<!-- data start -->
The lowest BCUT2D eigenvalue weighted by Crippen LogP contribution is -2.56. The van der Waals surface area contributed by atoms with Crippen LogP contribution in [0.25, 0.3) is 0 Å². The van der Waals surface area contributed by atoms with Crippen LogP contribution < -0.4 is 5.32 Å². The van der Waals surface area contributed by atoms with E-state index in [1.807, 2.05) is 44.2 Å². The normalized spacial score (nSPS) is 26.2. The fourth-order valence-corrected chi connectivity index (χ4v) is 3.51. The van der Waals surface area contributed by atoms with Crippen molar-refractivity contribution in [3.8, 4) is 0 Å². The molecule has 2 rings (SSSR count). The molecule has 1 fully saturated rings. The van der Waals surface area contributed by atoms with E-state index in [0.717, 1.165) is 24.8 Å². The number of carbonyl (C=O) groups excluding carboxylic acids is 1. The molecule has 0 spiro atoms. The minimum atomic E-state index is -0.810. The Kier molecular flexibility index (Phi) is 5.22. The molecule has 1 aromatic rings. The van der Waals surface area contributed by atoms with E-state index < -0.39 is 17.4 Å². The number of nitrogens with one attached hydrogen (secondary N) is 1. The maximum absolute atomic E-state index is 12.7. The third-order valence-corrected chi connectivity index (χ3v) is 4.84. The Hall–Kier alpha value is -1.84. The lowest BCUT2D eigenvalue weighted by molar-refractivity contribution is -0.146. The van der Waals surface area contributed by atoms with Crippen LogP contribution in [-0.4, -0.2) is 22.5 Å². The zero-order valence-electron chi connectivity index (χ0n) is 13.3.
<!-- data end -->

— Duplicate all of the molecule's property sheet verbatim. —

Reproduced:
The lowest BCUT2D eigenvalue weighted by Crippen LogP contribution is -2.56. The van der Waals surface area contributed by atoms with Crippen LogP contribution in [0.25, 0.3) is 0 Å². The van der Waals surface area contributed by atoms with Crippen LogP contribution < -0.4 is 5.32 Å². The van der Waals surface area contributed by atoms with E-state index in [1.807, 2.05) is 44.2 Å². The normalized spacial score (nSPS) is 26.2. The fourth-order valence-corrected chi connectivity index (χ4v) is 3.51. The van der Waals surface area contributed by atoms with Crippen molar-refractivity contribution in [3.8, 4) is 0 Å². The molecule has 2 rings (SSSR count). The molecule has 1 fully saturated rings. The van der Waals surface area contributed by atoms with E-state index in [0.717, 1.165) is 24.8 Å². The number of carbonyl (C=O) groups excluding carboxylic acids is 1. The molecule has 0 spiro atoms. The minimum atomic E-state index is -0.810. The Kier molecular flexibility index (Phi) is 5.22. The molecule has 1 aromatic rings. The van der Waals surface area contributed by atoms with E-state index < -0.39 is 17.4 Å². The number of nitrogens with one attached hydrogen (secondary N) is 1. The maximum absolute atomic E-state index is 12.7. The third-order valence-corrected chi connectivity index (χ3v) is 4.84. The Hall–Kier alpha value is -1.84. The lowest BCUT2D eigenvalue weighted by molar-refractivity contribution is -0.146. The van der Waals surface area contributed by atoms with Crippen LogP contribution in [-0.4, -0.2) is 22.5 Å². The zero-order valence-electron chi connectivity index (χ0n) is 13.3.